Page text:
Some of my colleagues met me at the bus stop, and they took me out for a coffee, took me to my house, and then took me out to dinner. It's been great to see them again. I know it's going to be an adjustment, though. Brandy, the TEFL volunteer here, has been asking about me, apparently. It's good to know that people have been anticipating my arrival with some sort of enthusiasm. Things are good at the moment, but it's about to get tough. Please keep me in your prayers. The last line of the oath, "So help me God," is about to become very important to me here.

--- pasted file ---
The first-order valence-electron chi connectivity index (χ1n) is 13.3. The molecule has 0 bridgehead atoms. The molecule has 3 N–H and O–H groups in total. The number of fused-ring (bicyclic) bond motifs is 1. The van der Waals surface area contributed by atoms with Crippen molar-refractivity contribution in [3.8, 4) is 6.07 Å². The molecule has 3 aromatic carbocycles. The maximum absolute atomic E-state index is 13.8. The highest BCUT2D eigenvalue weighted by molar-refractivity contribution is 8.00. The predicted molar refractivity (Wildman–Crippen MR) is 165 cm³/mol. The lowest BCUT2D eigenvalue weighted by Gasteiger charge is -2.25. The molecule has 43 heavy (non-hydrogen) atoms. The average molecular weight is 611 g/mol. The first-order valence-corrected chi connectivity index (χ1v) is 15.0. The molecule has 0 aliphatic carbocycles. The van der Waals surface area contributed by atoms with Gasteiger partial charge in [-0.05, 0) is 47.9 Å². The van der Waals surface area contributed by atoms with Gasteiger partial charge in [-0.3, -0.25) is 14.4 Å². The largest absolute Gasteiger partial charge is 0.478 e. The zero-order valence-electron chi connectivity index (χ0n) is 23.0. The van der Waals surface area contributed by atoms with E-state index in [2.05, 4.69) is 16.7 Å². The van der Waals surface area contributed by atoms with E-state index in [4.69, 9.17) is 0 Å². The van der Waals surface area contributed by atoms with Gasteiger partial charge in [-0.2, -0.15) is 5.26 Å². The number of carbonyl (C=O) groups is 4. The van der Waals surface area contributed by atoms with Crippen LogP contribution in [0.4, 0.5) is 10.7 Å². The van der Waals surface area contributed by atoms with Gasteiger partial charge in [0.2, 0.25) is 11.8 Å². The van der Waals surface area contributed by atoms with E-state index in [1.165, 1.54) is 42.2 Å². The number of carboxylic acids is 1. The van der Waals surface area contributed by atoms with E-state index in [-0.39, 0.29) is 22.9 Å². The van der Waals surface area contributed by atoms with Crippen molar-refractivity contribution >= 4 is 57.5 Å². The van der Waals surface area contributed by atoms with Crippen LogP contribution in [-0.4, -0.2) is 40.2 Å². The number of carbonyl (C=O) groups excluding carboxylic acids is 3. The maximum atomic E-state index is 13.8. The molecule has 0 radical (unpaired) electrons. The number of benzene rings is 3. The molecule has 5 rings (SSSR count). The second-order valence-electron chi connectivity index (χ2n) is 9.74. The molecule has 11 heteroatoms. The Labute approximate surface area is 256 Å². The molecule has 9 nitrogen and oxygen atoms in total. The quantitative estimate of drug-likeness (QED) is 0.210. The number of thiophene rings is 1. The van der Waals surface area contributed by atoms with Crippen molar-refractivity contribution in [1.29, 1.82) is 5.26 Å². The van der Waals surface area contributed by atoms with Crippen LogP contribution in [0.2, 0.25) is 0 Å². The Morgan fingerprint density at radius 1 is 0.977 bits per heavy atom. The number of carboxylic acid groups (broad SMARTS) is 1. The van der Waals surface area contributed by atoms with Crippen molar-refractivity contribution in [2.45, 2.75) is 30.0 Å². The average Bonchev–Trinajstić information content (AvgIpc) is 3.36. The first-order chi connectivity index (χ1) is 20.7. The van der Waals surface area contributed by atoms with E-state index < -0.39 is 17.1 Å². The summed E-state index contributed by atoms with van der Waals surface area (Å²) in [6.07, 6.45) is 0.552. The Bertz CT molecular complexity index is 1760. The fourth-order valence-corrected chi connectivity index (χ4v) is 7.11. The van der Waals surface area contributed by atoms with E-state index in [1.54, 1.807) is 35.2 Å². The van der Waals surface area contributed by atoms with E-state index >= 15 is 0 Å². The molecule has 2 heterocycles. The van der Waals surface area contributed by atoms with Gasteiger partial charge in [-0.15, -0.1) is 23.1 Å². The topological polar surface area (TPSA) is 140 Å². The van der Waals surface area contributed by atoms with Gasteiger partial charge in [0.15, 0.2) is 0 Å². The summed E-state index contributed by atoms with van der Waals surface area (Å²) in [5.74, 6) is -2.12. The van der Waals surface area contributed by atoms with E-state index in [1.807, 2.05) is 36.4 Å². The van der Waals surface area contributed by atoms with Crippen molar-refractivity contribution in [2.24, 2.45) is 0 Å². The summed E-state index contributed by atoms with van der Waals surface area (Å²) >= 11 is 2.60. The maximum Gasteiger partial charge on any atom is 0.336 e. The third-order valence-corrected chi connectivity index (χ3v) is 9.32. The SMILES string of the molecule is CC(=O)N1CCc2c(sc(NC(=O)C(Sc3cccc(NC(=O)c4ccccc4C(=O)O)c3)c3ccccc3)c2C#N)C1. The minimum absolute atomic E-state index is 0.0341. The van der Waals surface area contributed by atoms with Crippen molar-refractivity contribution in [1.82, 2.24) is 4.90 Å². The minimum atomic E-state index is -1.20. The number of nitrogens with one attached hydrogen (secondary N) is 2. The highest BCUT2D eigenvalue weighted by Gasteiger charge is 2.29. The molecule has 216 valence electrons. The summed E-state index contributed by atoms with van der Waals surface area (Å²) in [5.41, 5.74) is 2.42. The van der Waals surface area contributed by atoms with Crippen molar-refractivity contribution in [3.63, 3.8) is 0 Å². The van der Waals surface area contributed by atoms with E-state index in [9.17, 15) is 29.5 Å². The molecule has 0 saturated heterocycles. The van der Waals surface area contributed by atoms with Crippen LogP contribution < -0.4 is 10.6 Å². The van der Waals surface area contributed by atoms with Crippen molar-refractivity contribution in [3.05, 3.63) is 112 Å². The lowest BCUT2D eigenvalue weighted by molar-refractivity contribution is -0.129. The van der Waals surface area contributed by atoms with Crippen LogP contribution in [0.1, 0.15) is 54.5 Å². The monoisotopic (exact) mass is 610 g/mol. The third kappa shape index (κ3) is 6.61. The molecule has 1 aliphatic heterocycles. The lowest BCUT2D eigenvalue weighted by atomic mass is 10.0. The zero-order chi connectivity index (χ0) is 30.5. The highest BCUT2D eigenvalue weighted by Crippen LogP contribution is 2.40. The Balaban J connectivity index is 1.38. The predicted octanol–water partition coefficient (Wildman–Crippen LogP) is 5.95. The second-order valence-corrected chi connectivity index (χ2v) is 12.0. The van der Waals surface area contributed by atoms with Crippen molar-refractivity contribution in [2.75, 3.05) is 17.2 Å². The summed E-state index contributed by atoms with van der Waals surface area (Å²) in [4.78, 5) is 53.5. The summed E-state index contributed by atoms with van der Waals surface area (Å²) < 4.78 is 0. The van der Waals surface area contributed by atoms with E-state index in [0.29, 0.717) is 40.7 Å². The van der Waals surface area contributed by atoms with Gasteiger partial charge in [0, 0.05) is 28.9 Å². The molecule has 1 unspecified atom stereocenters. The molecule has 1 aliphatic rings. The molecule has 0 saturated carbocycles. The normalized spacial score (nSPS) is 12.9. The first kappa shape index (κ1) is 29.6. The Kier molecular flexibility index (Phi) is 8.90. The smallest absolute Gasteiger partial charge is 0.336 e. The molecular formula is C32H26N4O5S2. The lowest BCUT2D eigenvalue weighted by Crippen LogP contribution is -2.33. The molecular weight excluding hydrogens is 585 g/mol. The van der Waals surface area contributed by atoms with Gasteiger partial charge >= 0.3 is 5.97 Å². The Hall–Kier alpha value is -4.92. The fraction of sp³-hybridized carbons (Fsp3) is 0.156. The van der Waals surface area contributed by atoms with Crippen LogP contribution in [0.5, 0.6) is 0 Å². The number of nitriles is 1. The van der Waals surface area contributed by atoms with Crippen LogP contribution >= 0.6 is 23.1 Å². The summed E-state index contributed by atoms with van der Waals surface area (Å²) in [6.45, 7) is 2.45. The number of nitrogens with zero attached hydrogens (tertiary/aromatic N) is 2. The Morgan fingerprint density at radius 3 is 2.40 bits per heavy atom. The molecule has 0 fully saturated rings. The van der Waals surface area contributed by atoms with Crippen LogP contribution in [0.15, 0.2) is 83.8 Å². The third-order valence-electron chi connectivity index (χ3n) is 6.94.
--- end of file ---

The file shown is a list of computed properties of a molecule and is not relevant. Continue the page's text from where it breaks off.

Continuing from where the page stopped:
Fuzzmaster said...

Woa, I had to hit refresh several times untill I realized that all that secret code at the top wasn't just a browser glitch. Shows you how much us typical ignorant Amarykans know.

I heard today that an Amarykan X-Nun is sueing God her/hisself for half the Universe (after all they were married for several years).

Fuzzmaster said...

The grammar bandit strikes again... Is this a trend?